I'm not sure whether my understanding of frictional forces is incomplete or I'm neglecting some forces... Here's a top view of a tire (car) that is spinning on a straight road (For this question, I'm neglecting air drag):
The red line is the touching area of the tire and the road. I understand that since the tire has no relative motion with respect to the road (i.e. the tire is not slipping), there should be a static friction there (the tire pushes the road back, and by Newton's third law, the road pushes the tire forward and make the car move).
But when the car is moving in uniform circular motion, the tire is actually slipping (or else the tire would not change direction, and thus keep going on a straight line), and this makes kinetic friction:
In uniform circular motion, there is a acceleration toward the center of the arc, and thus a net horizontal force toward center. I've read in books that friction is causing this, but then I thought if kinetic friction is pushing the tire back, then it cannot be the only source of the centripetal force. Therefore, there should also be a static friction pushing the tire forward as it spins. But as far as I could imagine, the only point that doesn't slip as the tire spins, is the edge of the tire which perhaps makes static friction when the tire is spinning:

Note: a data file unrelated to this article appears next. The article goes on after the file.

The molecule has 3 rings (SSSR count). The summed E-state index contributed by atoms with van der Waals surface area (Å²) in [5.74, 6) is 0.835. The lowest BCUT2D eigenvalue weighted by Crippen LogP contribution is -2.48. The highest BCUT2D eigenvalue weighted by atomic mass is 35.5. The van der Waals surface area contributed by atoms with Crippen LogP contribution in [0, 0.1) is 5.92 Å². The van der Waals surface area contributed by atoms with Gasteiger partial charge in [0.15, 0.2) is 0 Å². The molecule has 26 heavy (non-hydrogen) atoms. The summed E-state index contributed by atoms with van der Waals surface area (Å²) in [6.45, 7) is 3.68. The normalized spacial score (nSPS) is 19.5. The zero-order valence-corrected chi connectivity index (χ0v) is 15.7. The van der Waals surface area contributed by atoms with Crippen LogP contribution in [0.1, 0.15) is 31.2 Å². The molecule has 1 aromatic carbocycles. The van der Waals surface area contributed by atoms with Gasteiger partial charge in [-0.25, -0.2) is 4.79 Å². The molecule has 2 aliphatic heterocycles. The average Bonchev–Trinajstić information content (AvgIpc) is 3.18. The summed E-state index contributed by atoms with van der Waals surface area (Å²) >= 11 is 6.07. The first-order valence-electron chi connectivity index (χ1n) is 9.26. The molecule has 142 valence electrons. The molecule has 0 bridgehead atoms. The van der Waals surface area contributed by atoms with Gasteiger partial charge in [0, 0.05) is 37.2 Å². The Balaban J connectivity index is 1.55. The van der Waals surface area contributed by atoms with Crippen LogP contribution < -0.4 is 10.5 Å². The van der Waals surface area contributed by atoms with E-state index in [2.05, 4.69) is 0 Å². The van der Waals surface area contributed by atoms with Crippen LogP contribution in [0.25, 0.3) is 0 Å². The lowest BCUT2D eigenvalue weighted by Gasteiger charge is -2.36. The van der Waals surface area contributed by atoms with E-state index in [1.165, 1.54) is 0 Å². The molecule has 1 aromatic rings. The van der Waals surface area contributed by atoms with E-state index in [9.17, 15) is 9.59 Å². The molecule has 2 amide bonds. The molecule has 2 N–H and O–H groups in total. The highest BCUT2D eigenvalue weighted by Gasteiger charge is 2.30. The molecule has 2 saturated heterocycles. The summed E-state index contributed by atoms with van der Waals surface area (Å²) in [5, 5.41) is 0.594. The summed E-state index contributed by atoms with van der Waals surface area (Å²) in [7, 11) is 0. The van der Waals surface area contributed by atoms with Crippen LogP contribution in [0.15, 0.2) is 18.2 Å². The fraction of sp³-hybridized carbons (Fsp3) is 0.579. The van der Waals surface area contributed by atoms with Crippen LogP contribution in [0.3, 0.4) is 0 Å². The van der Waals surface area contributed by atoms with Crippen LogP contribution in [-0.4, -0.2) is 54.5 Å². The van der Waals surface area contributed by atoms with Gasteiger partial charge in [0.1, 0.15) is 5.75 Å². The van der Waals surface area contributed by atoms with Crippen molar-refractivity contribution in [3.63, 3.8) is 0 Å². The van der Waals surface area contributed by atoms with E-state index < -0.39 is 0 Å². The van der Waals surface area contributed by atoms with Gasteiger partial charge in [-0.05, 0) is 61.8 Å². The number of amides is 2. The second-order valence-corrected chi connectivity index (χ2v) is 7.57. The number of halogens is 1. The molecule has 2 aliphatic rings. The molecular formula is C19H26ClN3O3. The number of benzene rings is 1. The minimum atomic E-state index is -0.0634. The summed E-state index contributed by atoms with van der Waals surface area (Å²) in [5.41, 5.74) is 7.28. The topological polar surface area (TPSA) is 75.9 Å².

This is what I could come up with... Now my questions are:
Is my explanation right at all? or what am I doing wrong?
Which kind of friction is present as the tire (car) is going with uniform circular motion: static, kinetic or both?
If we have both frictional forces there, then how are their components canceling out each other to result in a net centripetal force? (I couldn't draw a satisfying combination of components.. maybe my assumptions about the forces are not right..)
From the answers below, I could derive a conclusion that answers my doubts (I'm taking the tire to be ideal and not deform, also ignoring the kinetic friction as @BowlOfRed suggested):
If we assume the car is coasting, there is a static friction acting on the tire parallel to its axle, which prevents it from sliding sideways: the tire pushes the road outward parallel to its axle (i.e. the car wants to escape the turn and go straight), and the road pushes it back toward center, which is the centripetal force. also there is some less significant static friction on the tire acting perpendicular to its axle, and making the car gradually stop (along with the kinetic friction).
If we assume the engine is working, then the tires are also being pushed forward by static friction from the road (perpendicular to the axle), and the combination of the static frictions perpendicular and parallel to axle, result in a net centripetal force, which depends on the torque and the tire angle that should be adjusted by the driver to keep the car in uniform circular motion.